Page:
Illustration: Jayachandran/Mint
Illustration: Jayachandran/Mint

The danger of unending monetary stimulus

Global economic recoveries are weak and financial instability is still a threat

The Greek crisis is a stark reminder that the world economy is still feeling the malign effects of the 2008 financial crisis.

Two recent research publications from the International Monetary Fund (IMF) and Bank of International Settlements (BIS) show policymakers are still at loggerheads about the causes of financial crises.

The biggest source of disagreement is the role of loose monetary policy in creating the conditions for a financial crisis. IMF has said in a recent working paper, authored by Bank of England economist Ambrogio Cesa-Bianchi and Alessandro Rebucci of Johns Hopkins University, that the major policy error in the years leading to the financial crisis was not excessively lax monetary policy but the lack of an effective regulatory framework to protect financial stability. The implicit argument is that monetary policy should target inflation while prudential regulations should take care of financial stability issues.

BIS has put forward a dramatically different view in its latest annual report. It says low interest rates have encouraged the growth of indebtedness in the world economy. Loose monetary policy has also led to the misallocation of capital. The BIS annual report questions the current fashion of passing on the responsibility of financial stability to regulation rather than monetary policy.

BIS has given two particularly interesting reasons why interest rates are below equilibrium levels. One, the mainstream habit of trying to gauge the correct levels of interest rates based on inflation alone rather than financial stability as well. Two, central banks have had asymmetric responses: they have been very wary to taking the punch bowl away when the party is in full swing but hastening to slash rates when trouble hits. In other words, the reluctance to raise rates in good times combined with an enthusiasm to cut them during downturns has led to overall interest rates drifting downwards in the past two decades.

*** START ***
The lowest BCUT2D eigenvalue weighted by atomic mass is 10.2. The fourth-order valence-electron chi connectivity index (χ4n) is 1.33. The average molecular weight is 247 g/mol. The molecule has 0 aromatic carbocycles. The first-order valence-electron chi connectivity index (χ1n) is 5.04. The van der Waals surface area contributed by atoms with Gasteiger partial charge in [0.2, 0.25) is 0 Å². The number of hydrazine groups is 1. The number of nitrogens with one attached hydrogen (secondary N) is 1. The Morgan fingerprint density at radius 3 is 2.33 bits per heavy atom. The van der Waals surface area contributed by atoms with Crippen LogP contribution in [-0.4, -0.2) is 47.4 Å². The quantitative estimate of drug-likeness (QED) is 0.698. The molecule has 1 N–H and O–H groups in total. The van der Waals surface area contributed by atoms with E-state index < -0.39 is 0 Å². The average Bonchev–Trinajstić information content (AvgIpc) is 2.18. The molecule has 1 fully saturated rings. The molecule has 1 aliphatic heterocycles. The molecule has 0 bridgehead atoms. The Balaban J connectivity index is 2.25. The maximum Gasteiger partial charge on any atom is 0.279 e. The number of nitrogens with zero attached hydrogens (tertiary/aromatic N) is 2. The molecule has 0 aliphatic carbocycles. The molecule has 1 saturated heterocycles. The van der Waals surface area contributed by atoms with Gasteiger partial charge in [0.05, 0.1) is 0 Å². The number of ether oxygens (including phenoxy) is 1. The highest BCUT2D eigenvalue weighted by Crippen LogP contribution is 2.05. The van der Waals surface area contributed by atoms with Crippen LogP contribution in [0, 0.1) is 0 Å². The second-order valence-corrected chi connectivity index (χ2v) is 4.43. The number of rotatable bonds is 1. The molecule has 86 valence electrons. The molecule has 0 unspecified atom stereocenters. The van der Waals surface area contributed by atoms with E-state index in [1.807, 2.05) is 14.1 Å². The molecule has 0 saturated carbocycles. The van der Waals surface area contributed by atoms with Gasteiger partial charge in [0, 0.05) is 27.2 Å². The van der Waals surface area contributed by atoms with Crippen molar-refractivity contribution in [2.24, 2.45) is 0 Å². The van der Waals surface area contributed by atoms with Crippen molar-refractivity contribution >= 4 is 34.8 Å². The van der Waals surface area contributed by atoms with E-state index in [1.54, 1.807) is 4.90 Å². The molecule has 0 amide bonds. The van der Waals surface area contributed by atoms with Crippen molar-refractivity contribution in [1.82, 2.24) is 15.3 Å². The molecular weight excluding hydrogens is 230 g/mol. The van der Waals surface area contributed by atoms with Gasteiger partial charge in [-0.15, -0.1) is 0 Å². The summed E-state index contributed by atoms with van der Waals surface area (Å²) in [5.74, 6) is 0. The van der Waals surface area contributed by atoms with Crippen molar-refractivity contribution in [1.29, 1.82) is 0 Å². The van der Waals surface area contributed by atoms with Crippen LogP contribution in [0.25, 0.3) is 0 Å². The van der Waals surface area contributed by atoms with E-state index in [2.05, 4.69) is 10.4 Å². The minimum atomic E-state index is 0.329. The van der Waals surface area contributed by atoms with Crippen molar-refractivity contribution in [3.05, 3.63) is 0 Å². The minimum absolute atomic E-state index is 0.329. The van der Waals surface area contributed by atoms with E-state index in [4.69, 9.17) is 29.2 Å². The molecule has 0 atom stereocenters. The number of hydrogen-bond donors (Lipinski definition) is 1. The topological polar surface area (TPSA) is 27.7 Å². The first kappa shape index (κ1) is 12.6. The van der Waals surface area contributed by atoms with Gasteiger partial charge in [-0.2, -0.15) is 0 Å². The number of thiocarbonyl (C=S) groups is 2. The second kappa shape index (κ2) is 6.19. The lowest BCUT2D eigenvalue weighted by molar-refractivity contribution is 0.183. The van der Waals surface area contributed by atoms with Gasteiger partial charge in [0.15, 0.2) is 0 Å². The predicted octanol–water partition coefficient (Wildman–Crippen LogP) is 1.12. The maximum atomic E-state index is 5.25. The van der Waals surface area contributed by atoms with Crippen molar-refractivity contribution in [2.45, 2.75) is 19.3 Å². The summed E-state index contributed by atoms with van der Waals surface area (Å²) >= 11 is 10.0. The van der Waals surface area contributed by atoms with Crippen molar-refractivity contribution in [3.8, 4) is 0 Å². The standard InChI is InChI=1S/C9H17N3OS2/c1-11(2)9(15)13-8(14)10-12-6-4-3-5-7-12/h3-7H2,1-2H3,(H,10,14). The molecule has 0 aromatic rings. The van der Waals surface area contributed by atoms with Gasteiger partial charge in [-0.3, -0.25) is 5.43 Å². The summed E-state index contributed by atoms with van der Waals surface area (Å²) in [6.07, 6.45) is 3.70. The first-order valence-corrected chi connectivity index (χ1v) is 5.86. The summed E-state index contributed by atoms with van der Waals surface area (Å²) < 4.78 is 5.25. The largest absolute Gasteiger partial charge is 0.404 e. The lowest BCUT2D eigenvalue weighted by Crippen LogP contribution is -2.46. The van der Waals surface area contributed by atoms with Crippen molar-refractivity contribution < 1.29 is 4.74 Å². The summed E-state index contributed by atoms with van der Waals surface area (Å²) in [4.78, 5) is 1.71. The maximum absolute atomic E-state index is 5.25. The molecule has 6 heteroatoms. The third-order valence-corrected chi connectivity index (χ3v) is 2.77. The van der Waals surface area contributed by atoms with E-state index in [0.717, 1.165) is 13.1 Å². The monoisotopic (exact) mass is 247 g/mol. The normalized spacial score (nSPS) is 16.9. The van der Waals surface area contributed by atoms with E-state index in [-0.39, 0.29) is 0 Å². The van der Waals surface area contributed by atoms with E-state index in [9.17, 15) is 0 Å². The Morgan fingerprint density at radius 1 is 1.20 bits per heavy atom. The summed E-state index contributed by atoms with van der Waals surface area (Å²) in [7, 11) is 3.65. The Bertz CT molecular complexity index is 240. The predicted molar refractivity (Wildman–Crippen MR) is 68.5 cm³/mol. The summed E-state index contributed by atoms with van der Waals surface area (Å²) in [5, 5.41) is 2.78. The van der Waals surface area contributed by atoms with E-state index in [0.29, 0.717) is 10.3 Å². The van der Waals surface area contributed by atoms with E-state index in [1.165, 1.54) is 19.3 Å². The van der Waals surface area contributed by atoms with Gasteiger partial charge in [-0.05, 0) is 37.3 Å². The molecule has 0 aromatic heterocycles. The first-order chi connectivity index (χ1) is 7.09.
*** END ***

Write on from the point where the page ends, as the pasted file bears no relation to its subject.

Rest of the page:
The IMF view is clearly a representation of the mainstream analysis of economic policy while BIS seems to be deeply influenced by the Austrian view that a credit boom leads to a misallocation of capital (think of the US housing bubble, for example).

These are more than just academic sparring matches. The debate has important implications for policymakers right now.

The global economy has seen almost unprecedented monetary expansion since 2009. The stimulus perhaps helped prevent a total collapse in that year but the long-term results are less impressive. Global growth continues to struggle while financial instability is once more on the horizon. The emerging markets have meanwhile had to tackle the problem of appreciating currencies as well as asset bubbles because of the extraordinary monetary policy followed in the rich economies.

Just consider one parameter: the output gap, or the difference between the potential growth rate of an economy and its actual performance. This is now a workhorse in economic policy analysis. The basic rule is that monetary policy should be expansionist when the output is negative.

What the neo-Austrian analysis by BIS suggests is that monetary stimulus merely adds to the misallocation of capital in a bid to get growth back on track.

The underlying issues remained unsolved. Such misallocation of capital (think housing bubble once again) eventually hurts productivity and hence growth over the medium term. In other words, money is not neutral.

These economic debates matter against the backdrop of what has happened in the global economy since 2009. There was a massive coordinated stimulus by the major economies that year. Policy paths are now diverging, but the fact remains that the global economy has far more money stock and higher fiscal deficits than it did before the crisis. Yet, real economic recoveries continue to be weak. And financial instability is still a threat.

The upshot: structural slowdowns cannot be tackled with monetary stimulus. Structural reforms are needed. And that is why the BIS analysis needs to be taken more seriously.

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